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US National Wildlife Refuge System

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The United States National Wildlife Refuge system (NWRS) was established in 1903 with the mission “to administer a national network of lands and waters for the conservation, management and where appropriate, restoration of the fish, wildlife and plant resources and their habitats within the United States for the benefit of present and future generations of Americans." The system comprises over 540 refuges and 37 wetland management districts. Managed by the US Fish and Wildlife Service (FWS) within the Department of Interior, these refuges are priority sites for collaborative programs with local partners to restore, protect, and manage habitat for wildlife and recreational purposes.

Goals and Priority Issues

The National Wildlife Refuge System Administration Act of 1966 brought together the numerous types of lands administered by the Department of the Interior into a single National Wildlife Refuge System. The Act established a unifying mission and a process for determining compatible uses within refuges. It also required comprehensive conservation plans for each refuge.

In addition to its central task of conserving wildlife, the Refuge System manages six wildlife-dependent recreational uses that range from hunting and fishing to birding and photography.

Coastal Element of the NWRS

There are 177 refuges with coastal or marine conservation responsibilities. These cover an estimated 30,000 coastal miles across 30 million coastal acres, with tidally influenced holdings totaling 7 million acres. Coral reefs within the Refuge System total 2.95 million acres (NWRS). The FWS considers their refuges some of the finest examples of marine conservation in the US dedicated to a ‘wildlife first’ approach (NWRS). The NWRS is also the largest and most ecologically comprehensive series of fully-protected marine areas under unified conservation management in the world.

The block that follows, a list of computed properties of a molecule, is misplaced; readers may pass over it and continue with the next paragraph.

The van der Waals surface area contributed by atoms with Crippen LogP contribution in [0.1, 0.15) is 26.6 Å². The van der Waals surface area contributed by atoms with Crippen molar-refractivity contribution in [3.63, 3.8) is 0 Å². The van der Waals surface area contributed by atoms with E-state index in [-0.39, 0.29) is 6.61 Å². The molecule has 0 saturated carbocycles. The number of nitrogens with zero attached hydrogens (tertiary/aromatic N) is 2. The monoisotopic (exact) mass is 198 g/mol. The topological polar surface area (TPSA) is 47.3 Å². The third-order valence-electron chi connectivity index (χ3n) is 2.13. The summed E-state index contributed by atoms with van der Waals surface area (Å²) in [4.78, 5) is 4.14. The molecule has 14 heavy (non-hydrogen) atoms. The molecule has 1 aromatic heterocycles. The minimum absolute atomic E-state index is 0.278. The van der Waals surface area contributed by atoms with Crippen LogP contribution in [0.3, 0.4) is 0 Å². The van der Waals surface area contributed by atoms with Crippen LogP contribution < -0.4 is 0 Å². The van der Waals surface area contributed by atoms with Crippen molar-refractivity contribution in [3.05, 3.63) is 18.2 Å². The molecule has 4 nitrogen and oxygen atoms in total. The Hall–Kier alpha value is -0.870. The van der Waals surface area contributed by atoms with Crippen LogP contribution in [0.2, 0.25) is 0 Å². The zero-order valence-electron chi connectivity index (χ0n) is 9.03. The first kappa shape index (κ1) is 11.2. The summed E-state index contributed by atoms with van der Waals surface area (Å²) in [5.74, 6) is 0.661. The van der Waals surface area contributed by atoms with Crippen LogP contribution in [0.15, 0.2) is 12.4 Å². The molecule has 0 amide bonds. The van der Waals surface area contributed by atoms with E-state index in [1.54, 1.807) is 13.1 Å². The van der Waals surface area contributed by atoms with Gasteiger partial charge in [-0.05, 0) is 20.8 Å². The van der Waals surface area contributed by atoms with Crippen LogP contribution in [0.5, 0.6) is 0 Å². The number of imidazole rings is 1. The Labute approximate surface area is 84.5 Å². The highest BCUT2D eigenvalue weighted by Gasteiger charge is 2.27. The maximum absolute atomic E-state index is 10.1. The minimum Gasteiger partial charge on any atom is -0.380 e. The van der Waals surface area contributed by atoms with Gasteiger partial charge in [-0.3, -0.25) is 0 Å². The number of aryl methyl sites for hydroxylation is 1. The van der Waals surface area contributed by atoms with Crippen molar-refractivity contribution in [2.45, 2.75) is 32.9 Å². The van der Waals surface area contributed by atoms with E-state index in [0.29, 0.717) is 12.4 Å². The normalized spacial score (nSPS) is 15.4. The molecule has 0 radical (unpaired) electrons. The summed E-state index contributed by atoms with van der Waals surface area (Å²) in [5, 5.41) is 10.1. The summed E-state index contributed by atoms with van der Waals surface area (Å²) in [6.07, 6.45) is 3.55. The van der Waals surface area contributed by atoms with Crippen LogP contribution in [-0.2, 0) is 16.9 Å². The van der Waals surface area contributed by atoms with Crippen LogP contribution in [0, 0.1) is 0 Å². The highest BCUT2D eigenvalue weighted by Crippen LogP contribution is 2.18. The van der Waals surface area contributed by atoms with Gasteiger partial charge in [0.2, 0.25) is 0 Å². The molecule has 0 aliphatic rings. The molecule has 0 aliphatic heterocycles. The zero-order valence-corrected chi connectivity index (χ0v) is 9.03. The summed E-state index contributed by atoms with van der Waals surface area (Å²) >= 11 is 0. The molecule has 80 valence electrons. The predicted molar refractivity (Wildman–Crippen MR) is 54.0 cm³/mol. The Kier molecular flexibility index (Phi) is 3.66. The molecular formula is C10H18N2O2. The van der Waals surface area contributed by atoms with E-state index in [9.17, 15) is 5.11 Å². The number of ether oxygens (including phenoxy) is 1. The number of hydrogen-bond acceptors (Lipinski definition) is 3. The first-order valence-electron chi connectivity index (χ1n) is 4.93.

Projects include Federal, State, tribal, local, and private partnership efforts. They are directed toward

  • habitat enhancement, restoration, and habitat reclamation; ((see also: Conservation and restoration of coastal and estuarine habitats))
  • conservation area management as natural classrooms and laboratories;
  • law enforcement;
  • removal and control of exotic and invasive plant and animal species;
  • removal of hazardous wastes;
  • listed species reestablishment, reintroduction, and recovery to historic habitats;
  • environmental, economic, and public health and safety risk and threat reduction;
  • protected species’ monitoring and research;
  • education and outreach efforts.

The refuges are supported by the FWS Coastal Program, a non-regulatory community-based stewardship effort dedicated to fish and wildlife protection. The Coastal Program provides partners with financial and technical assistance to accomplish stewardship projects that benefit Federal Trust Species.

The Small Wetlands Program began in 1958 in an effort to halt the loss of wetland habitat for migratory waterfowl. This innovative and highly successful program sells duck stamps (hunting licenses) to fund the protection and restoration of valuable wetland habitat as part of the NWRS. This nationally recognized program focuses on inland wetlands and to date has permanently protected nearly 3 million acres of prairie habitat.

Effectiveness

In 2007, the NWRS was assessed on its effectiveness in achieving 12 strategic goals [1]. It was rated as highly effective in facilitating partnerships and cooperative projects. As a result of budget cuts and a decline in purchasing power, it was rated only partially effective in achieving nine of its goals. It was deemed ineffective in achieving two goals—protecting resources and visitors through law enforcement, and strategically growing the system.

See also

Internal Links

External Links

References

  1. Management System International (MSI). 2008. An Independent Evaluation of the Effectiveness of the U.S. Fish and Wildlife Service’s National Wildlife Refuge System.


The main authors of this article are Stephen Bloye Olsen and Glenn Ricci
Please note that others may also have edited the contents of this article.